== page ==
It was an idea born from a beeping cell phone, hitting Marin Soljačić several years ago after the dreaded low-battery signal roused him from sleep yet again.
The rude awaking led the MIT professor to wonder why there wasn’t a way for the phone to charge itself.
Fast-forward to today. Soljačić is the founder of WiTricity, a Massachusetts-based tech company that envisions a day without wall sockets, when all kinds of electric devices can receive power wirelessly from a transmitter in the rafters.
WiTricity works when that transmitter communicates with a device in need of juice and delivers power through an oscillating magnetic field. The company says the connection poses no risk to people or animals.
But each electronic product — laptop, smartphone or desk lamp — must have a WiTricity receiver for the technology to work.
This may explain why outlets aren’t going away any time soon and why WiTricity, the company, is still focused on research and development.
Less-sophisticated innovations in wireless charging are gaining a foothold in consumer electronics, however. The trend, albeit a slow one to take off, may whet the appetite for homes and offices with WiTricity or systems like it.
The most visible developments in wireless charging are occurring within the smartphone industry with several manufacturers — including Nokia, LG and HTC —releasing devices that can receive a charge when placed on a special charging pad that plugs into an outlet.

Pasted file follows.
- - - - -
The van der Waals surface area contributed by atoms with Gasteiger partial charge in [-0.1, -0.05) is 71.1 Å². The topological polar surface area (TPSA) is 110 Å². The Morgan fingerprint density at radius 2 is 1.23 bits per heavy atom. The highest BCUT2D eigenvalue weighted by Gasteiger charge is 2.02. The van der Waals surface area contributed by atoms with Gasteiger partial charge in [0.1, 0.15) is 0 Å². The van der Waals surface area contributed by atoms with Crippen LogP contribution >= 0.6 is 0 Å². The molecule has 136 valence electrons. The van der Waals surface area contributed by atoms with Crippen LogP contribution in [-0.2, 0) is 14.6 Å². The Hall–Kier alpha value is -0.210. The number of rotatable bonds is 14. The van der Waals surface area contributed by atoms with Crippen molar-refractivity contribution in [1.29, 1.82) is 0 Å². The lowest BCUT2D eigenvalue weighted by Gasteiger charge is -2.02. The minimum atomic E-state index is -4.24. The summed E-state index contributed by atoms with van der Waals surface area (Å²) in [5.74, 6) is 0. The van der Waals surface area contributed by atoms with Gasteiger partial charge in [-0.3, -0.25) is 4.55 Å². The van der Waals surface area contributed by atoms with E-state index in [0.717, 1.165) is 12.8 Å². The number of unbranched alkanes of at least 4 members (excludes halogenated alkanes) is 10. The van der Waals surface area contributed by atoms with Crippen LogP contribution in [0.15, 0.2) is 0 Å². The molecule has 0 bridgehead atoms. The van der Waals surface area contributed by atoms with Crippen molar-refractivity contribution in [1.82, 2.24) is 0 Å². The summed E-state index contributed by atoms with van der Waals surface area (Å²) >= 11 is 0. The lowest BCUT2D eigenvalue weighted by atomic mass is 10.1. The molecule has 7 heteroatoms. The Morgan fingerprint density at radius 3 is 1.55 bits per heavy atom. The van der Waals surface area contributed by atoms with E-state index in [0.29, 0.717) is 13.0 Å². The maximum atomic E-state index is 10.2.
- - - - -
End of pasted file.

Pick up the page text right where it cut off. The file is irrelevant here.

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Tech companies are just beginning to install these pads into everyday surfaces like countertops and tables to provide wireless charging areas as amenities in cafes, airport lounges and shopping malls.
But the wireless charging industry is fragmented at the moment, threatening to stall progress in this area.
At issue is a three-way battle over which wireless format will emerge as the industry standard — Qi, PMA or A4WP. The competition is reminiscent of prior format wars, such as when VHS squared off against Beta.
Qi (pronounced chee), from the Wireless Power Consortium, seemed the early frontrunner until PMA from the Power Matters Alliance also began to receive support from some of Qi’s affiliates, namely HTC, LG and Samsung.
Yet Samsung says it’s betting long-term on A4WP, a format the company developed with Qualcomm that offers a larger charging field and the ability for users to simultaneously charge different kinds of devices on the same pad.
The slow rollout of wireless charging for devices as ubiquitous as smartphones, coupled with the battle for market dominance among standards, suggests that a future of a completely wireless home is a distant one.
Yet most of the major players would likely agree that ending the existence of the wall socket is a common goal. The Powers Matters Alliance refers to it as the “final frontier.”
It envisions a day when a vacuum cleaner and a power source engage in a digital conversation, determine that the vacuum is only 70 percent charged and schedules a charging session for late at night — when energy prices are cheapest.
Nick Clunn is an award-winning journalist who has worked for several websites and daily newspapers, including The Record in New Jersey. He teaches journalism as an adjunct instructor at Montclair State University. Follow him @NickClunn.Tags: Business,Downtime,Entrepreneurship,Gadgets & Devices,Productivity